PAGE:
Winn was granted a review of the tally sheet – not individual ballots — and the numbers indicated his team would have been a No. 10 seed according to the balloting, similar to where he placed it on his ballot. The coaches in the boys meeting were requested to seed all 15 teams on their ballots to avoid any potential tiebreakers at the Nos. 5 and 6 level.

“I don’t like (the system) because of other teams,” Weaver girls coach Gary Atchley said. “There are two or three teams that are better than me (with lesser seeds).”

One of those teams is Saks, an unseeded team with a winning record many believed worthy of a seed that pulled a No. 15 and will open with second-seeded Anniston. Wildcats coach Michelle Lively took it for what it was, but was clearly not comfortable.

“I feel like I’m in the top six,” she said. “I’ve only played nine games. I think that hurt us, but it’s OK. My girls are excited. They wanted to play Anniston in the county tournament and they get their shot. You’ve got to beat them to be the best. If I can beat them, we’re gonna shock the world, well, the county.”

There were about as many solutions offered to fix the issue as there were coaches at the meeting. The easiest seemed simply to seed all 15 teams and let the chips fall. Another potential answer was to seed the top half of the field and let the remaining teams play to fill the second-round slots, similar to the FCS football system.

If the no-play rule was an issue, first-round losing teams could play at various venues early in the week with that revenue going into the distribution pool. The theory is those games would draw a specifically targeted audience and those fans would still return to the main venue.

“They don’t seed everybody; I don’t understand it,” White Plains coach Chris Randall said. “Don’t draw nine out of the hat, draw 15. I don’t understand it. I know the principals think it’s going to cut down on the blowouts, I just think we need to seed everybody. They don’t do that in the NCAA Tournament, in any other tournament that I know. It just doesn’t make a whole lot of sense.”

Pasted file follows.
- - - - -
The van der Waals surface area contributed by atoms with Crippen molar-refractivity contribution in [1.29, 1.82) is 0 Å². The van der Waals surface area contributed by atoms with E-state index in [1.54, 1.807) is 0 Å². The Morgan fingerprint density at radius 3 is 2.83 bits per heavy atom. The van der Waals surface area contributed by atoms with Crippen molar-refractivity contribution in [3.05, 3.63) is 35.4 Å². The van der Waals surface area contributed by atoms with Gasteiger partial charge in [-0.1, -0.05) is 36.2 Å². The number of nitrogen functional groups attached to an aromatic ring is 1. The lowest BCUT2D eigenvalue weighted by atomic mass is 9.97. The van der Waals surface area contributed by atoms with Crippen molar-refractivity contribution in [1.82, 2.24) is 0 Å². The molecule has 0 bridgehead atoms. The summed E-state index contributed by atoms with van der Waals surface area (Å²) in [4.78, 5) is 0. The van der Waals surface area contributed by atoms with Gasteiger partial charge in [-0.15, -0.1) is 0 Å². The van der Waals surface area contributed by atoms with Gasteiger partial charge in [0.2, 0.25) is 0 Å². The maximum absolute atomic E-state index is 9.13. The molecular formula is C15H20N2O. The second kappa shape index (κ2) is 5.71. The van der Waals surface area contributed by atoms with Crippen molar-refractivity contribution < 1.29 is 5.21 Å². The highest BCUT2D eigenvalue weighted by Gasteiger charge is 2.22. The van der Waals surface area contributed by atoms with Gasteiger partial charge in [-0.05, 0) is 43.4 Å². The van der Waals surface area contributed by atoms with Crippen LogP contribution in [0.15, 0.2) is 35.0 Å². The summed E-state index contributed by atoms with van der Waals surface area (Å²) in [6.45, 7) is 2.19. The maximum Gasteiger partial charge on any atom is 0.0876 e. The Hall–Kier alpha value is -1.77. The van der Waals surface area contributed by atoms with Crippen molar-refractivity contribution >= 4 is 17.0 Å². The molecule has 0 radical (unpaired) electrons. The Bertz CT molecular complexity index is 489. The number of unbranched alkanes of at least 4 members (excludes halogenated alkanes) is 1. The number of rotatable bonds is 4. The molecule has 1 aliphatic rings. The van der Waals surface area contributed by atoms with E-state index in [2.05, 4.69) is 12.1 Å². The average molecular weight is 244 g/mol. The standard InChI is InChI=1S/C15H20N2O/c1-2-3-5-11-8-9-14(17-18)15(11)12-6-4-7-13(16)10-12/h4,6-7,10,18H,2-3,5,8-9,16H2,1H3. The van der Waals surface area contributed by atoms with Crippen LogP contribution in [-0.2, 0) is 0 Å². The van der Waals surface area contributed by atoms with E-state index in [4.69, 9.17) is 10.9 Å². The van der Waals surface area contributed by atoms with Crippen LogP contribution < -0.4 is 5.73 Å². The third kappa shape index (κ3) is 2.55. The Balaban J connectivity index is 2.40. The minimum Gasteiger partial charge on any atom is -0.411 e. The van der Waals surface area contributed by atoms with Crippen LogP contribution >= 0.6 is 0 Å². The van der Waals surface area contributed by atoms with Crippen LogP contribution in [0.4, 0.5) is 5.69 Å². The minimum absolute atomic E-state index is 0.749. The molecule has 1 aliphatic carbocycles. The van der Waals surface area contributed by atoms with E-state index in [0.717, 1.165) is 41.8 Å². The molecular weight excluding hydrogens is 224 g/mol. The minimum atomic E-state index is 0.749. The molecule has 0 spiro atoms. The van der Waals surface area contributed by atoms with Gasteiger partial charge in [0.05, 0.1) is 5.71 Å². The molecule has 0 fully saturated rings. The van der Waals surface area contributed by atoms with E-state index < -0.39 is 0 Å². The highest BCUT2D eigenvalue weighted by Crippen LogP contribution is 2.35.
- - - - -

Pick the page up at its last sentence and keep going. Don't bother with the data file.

“I thought Saks and White Plains should’ve been higher,” Jacksonville boys and girls coach Ryan Chambless said. “I don’t like seeding six. I think it needs to be a minimum of eight. You seed the best ones so two of the better ones aren’t gone out of the hat playing each other right out of the gate. … Saks is clearly one of the four or five best teams in it and now they’re playing Anniston in a 2-15 game.”

The only recourse for any concerns the coaches were told was to approach their principals about a change.

A recently concluded fan poll conducted by East Alabama Sports Today clearly favored Alexandria and Jacksonville as the top seeds in their tournaments. Sunday’s voting backed that judgment. On the boys side, at least, Alexandria was first or second on 12 of the 15 ballots.

“It’s a nice honor, but I think there were six teams that could easily have been No. 1,” Cubs coach Jason Johnson said. “It’s just a number. We’ve still got a lot of work to do to get better. We’ve got a big week this week with two area games and that’s what we’re gonna try to concentrate on right now. When the tournament comes we’ll approach it to play the best we can play.”

Randall felt similarly about his team’s lofty seed. The Wildcats have as many overall wins as Alexandria and more against county opponents than anyone, but Randall as he looked at the balance of power across the county he thought any of a half-dozen teams could be No. 1; he just wanted to be in the mix.

“I was hoping to get seeded, to be in the top six, but never in my wildest dream would I’d have thought we’d be seeded second,” he said. “I think Saks is as talented as anybody in the county … they get the 5. Oxford beat us and get the 6. Anniston is still Anniston and Sacred Heart has played everybody but the Celtics and they have three players as good as anybody in the county.”